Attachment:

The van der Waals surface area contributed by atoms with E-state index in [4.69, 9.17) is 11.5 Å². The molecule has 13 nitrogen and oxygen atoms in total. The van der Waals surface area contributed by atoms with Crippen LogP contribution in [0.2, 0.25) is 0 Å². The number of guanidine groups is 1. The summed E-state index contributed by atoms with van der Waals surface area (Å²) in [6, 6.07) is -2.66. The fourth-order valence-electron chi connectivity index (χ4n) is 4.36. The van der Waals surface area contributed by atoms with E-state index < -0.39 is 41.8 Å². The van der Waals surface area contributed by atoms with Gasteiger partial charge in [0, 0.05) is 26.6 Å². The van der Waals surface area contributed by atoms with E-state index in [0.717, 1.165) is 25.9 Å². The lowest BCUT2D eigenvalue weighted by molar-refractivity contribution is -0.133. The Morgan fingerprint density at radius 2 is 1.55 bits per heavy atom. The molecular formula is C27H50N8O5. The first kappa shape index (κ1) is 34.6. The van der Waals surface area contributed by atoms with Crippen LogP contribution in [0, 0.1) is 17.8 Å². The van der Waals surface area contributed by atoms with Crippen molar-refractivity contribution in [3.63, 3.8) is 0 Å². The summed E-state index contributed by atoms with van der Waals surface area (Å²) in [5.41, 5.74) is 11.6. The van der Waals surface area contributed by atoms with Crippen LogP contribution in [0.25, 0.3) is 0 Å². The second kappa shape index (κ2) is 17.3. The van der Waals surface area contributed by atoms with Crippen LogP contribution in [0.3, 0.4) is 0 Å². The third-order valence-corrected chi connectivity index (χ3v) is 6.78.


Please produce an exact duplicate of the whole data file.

The van der Waals surface area contributed by atoms with E-state index in [4.69, 9.17) is 11.5 Å². The molecule has 13 nitrogen and oxygen atoms in total. The van der Waals surface area contributed by atoms with Crippen LogP contribution in [0.2, 0.25) is 0 Å². The number of guanidine groups is 1. The summed E-state index contributed by atoms with van der Waals surface area (Å²) in [6, 6.07) is -2.66. The fourth-order valence-electron chi connectivity index (χ4n) is 4.36. The van der Waals surface area contributed by atoms with E-state index < -0.39 is 41.8 Å². The van der Waals surface area contributed by atoms with Gasteiger partial charge in [0, 0.05) is 26.6 Å². The van der Waals surface area contributed by atoms with E-state index in [0.717, 1.165) is 25.9 Å². The lowest BCUT2D eigenvalue weighted by molar-refractivity contribution is -0.133. The Morgan fingerprint density at radius 2 is 1.55 bits per heavy atom. The molecular formula is C27H50N8O5. The first kappa shape index (κ1) is 34.6. The van der Waals surface area contributed by atoms with Crippen LogP contribution in [0, 0.1) is 17.8 Å². The van der Waals surface area contributed by atoms with Crippen molar-refractivity contribution in [3.63, 3.8) is 0 Å². The summed E-state index contributed by atoms with van der Waals surface area (Å²) in [5.41, 5.74) is 11.6. The van der Waals surface area contributed by atoms with Crippen LogP contribution in [0.25, 0.3) is 0 Å². The second kappa shape index (κ2) is 17.3. The van der Waals surface area contributed by atoms with Crippen LogP contribution in [0.3, 0.4) is 0 Å². The third-order valence-corrected chi connectivity index (χ3v) is 6.78.